By: Cat Winters
Published By: William Morrow
Publication Date: August 11, 2015
Page Count: 368
Source: ARC Kindly Provided by Publisher via Edelweiss
Audience: Adult - Historical Fiction, Paranormal
I have enjoyed Cat Winters' young adult novels so when I saw she was writing one for adults I was super excited. I love how Winters combines history and the paranormal to create her stories. It makes for an intensely addicting combination. She is quickly becoming one of my favorite authors for those moments when I crave a little fantasy with my history.
Winters tends to focus her novels in the early 1900's and this one is no exception. The story takes place in Buchanan, Illinois during the ravages of WWI and the Spanish Influenza. The small town is reeling from the death toll of the war and the dreaded disease, but more sinister things are also at play. The town is steeped in anti-German sentiments which places any of German ancestry at risk. Violence and discrimination are common; being anyone of foreign descent during this time period would have been frightening. Not only did they face intense scrutiny and unfair treatment, but often these immigrants also had to do deal with the ugly face of poverty. When the flu hits at its hardest, the immigrant community as well as the African American community do not receive the same access to adequate health care that the white townsfolk receive. This system of inequality, while historically accurate, was difficult to read. I have always been bothered by the socioeconomic divide and white privilege. It is heartbreaking to think of all the innocent people who could not receive medical care during such a deadly and tragic epidemic.
The Uninvited is told through the first person narration of Ivy Rowan, a twenty five year old piano teacher who lives on the family farm with her parents and younger brother. Ivy has forsaken her own dreams to watch over her mother and brothers while trying to keep her father's abusive hand from destroying the ones she loves most. The family is in tatters after the news arrives that her brother, Billy, has been killed in the war. Things get bleaker when Ivy contracts the deadly flu. One evening her father and younger brother come home covered in the blood of a German they have brutally murdered. Ivy knows that she can no longer stay at home; she cannot condone the violent actions of her family. She packs her things and moves into town. Ivy's overwhelming guilt leads her to try to make amends with Daniel, the brother of the murdered man. This compulsion will lead Ivy and Daniel down a passionate and dangerous road.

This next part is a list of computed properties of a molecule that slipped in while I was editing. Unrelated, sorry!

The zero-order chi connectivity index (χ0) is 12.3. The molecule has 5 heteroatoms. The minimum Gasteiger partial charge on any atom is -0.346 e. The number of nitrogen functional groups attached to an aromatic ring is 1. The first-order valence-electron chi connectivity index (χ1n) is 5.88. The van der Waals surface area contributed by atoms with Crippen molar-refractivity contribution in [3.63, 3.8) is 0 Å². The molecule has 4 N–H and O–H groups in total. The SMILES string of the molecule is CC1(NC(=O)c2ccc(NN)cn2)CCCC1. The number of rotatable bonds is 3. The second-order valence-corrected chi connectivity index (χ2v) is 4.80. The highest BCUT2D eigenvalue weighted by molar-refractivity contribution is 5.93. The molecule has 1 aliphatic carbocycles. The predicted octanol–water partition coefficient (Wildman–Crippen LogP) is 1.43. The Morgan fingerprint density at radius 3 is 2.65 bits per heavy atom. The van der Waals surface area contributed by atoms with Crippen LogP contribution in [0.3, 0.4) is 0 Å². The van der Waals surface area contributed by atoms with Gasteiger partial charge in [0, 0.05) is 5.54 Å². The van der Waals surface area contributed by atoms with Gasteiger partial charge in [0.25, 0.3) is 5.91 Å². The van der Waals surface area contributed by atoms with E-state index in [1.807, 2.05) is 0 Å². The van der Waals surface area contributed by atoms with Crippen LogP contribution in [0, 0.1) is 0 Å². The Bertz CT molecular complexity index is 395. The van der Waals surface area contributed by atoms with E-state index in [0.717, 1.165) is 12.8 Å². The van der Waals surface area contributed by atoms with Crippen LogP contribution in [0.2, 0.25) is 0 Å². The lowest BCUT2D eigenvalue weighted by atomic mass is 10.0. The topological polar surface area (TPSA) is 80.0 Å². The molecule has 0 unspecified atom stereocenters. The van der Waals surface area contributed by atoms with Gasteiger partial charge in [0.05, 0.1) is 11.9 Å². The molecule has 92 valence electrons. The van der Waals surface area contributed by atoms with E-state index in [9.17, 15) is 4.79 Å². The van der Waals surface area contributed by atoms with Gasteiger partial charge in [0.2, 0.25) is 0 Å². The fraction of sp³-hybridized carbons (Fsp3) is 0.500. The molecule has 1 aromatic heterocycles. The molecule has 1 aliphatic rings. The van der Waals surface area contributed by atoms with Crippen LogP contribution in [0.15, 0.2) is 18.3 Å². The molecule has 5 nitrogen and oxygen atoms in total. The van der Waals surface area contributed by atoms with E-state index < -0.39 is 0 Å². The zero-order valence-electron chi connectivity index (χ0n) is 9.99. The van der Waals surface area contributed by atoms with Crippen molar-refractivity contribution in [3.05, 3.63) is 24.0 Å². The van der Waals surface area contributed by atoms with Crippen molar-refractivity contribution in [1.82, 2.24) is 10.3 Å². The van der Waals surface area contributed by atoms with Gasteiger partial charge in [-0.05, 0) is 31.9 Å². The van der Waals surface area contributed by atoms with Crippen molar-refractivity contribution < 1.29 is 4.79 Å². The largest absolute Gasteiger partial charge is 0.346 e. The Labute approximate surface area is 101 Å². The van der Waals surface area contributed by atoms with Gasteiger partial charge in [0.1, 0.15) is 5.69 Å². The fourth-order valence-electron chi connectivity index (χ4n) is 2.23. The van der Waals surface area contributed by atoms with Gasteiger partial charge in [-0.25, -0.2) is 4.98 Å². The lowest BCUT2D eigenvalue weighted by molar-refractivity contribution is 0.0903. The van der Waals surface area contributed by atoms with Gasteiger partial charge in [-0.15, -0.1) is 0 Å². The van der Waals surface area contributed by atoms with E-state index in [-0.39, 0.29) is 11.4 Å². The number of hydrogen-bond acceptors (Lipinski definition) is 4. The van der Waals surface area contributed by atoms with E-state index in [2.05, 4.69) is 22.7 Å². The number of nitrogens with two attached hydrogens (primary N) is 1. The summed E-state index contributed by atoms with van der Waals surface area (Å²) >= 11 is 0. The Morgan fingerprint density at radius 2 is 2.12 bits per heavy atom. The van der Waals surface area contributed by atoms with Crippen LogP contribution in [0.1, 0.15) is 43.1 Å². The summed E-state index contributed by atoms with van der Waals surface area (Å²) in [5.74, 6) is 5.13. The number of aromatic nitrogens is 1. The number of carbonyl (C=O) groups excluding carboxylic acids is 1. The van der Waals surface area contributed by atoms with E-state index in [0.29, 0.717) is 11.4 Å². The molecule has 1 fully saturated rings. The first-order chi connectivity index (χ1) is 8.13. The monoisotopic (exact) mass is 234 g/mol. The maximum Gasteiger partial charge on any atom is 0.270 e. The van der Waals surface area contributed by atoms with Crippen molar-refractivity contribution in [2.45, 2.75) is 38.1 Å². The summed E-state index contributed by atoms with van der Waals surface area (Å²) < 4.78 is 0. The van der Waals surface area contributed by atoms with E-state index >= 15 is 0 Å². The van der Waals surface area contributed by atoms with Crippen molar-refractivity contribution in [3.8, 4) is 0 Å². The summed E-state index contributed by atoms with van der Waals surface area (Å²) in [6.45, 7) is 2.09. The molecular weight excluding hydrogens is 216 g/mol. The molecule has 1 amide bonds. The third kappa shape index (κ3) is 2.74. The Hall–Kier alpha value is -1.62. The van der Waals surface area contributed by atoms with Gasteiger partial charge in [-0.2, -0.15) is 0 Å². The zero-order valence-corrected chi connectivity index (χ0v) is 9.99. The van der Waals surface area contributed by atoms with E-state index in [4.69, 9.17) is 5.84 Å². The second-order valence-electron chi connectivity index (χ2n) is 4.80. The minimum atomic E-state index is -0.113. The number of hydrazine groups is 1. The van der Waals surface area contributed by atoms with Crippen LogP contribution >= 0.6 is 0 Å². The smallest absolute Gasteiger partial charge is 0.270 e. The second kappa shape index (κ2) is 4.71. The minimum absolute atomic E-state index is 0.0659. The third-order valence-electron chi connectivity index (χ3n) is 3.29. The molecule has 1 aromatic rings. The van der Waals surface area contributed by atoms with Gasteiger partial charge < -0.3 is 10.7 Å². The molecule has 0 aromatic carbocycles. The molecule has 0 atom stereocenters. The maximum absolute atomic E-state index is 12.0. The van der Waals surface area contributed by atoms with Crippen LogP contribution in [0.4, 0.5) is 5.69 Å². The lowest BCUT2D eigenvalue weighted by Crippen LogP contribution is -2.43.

The Uninvited is equal parts beauty and tragedy. I loved watching Ivy spread her wings and seek out independence. The novel has a gothic, mystical feel about it due to the dark nature of the era and Ivy's ability to see the dead. Ivy finds her gift to be more of a burden as the spirits she sees are harbingers of an impending death. Ivy never knows who will be next, but seeing spirits always leads to a grave. I loved the paranormal aspect of this one. Winters has crafted some intriguing twists into this plot that I never saw coming. The concluding chapters were phenomenal. This is a read that is not to be missed if you enjoy Historical Fantasy.
One Last Gripe: I have nothing but positive things to say about this one.
My Favorite Thing About This Book: I loved the plot of this one. The Uninvited has earned the spot as my favorite Cat Winters' novel to date.
First Sentence: I admit, I had seen a ghost or two.
Favorite Character: Ivy
Least Favorite Character: Lucas
From the award-winning author of In the Shadow of Blackbirds comes a stunning new novel—a masterfully crafted story of love, loss, and second chances. Set during the fear and panic of the Great Influenza of 1918, The Uninvited is part gothic ghost-story, part psychological thriller, perfect for those who loved The Thirteenth Tale by Diane Setterfield or The Vanishing by Wendy Webb.
Twenty-five year old Ivy Rowan rises from her bed after being struck by the flu, only to discover the world has been torn apart in just a few short days.
But Ivy’s life-long gift—or curse—remains. For she sees the uninvited ones—ghosts of loved ones who appear to her, unasked, unwelcomed, for they always herald impending death. On that October evening in 1918 she sees the spirit of her grandmother, rocking in her mother’s chair. An hour later, she learns her younger brother and father have killed a young German out of retaliation for the death of Ivy’s older brother Billy in the Great War.
Horrified, she leaves home, to discover the flu has caused utter panic and the rules governing society have broken down. Ivy is drawn into this new world of jazz, passion, and freedom, where people live for the day, because they could be stricken by nightfall. But as her ‘uninvited guests’ begin to appear to her more often, she knows her life will be torn apart once more, but Ivy has no inkling of the other-worldly revelations about to unfold.